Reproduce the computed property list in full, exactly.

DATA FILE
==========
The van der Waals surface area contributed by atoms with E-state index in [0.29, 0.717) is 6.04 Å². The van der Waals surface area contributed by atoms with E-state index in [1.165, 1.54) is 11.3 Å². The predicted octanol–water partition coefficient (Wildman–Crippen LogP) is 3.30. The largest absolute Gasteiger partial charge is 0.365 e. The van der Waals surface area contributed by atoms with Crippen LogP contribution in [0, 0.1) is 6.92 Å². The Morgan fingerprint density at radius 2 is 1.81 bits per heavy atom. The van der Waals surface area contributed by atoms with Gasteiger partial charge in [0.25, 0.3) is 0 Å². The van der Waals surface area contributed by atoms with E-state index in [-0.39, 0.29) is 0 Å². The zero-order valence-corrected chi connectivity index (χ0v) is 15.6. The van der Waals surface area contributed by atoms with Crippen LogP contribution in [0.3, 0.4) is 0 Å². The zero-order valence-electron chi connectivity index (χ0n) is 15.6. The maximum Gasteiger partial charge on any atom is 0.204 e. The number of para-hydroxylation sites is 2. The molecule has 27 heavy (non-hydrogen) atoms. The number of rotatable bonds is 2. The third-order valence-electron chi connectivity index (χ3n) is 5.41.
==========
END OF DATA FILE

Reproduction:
The van der Waals surface area contributed by atoms with E-state index in [0.29, 0.717) is 6.04 Å². The van der Waals surface area contributed by atoms with E-state index in [1.165, 1.54) is 11.3 Å². The predicted octanol–water partition coefficient (Wildman–Crippen LogP) is 3.30. The largest absolute Gasteiger partial charge is 0.365 e. The van der Waals surface area contributed by atoms with Crippen LogP contribution in [0, 0.1) is 6.92 Å². The Morgan fingerprint density at radius 2 is 1.81 bits per heavy atom. The van der Waals surface area contributed by atoms with Gasteiger partial charge in [0.25, 0.3) is 0 Å². The van der Waals surface area contributed by atoms with E-state index in [-0.39, 0.29) is 0 Å². The zero-order valence-corrected chi connectivity index (χ0v) is 15.6. The van der Waals surface area contributed by atoms with Crippen LogP contribution in [0.3, 0.4) is 0 Å². The zero-order valence-electron chi connectivity index (χ0n) is 15.6. The maximum Gasteiger partial charge on any atom is 0.204 e. The number of para-hydroxylation sites is 2. The molecule has 27 heavy (non-hydrogen) atoms. The number of rotatable bonds is 2. The third-order valence-electron chi connectivity index (χ3n) is 5.41.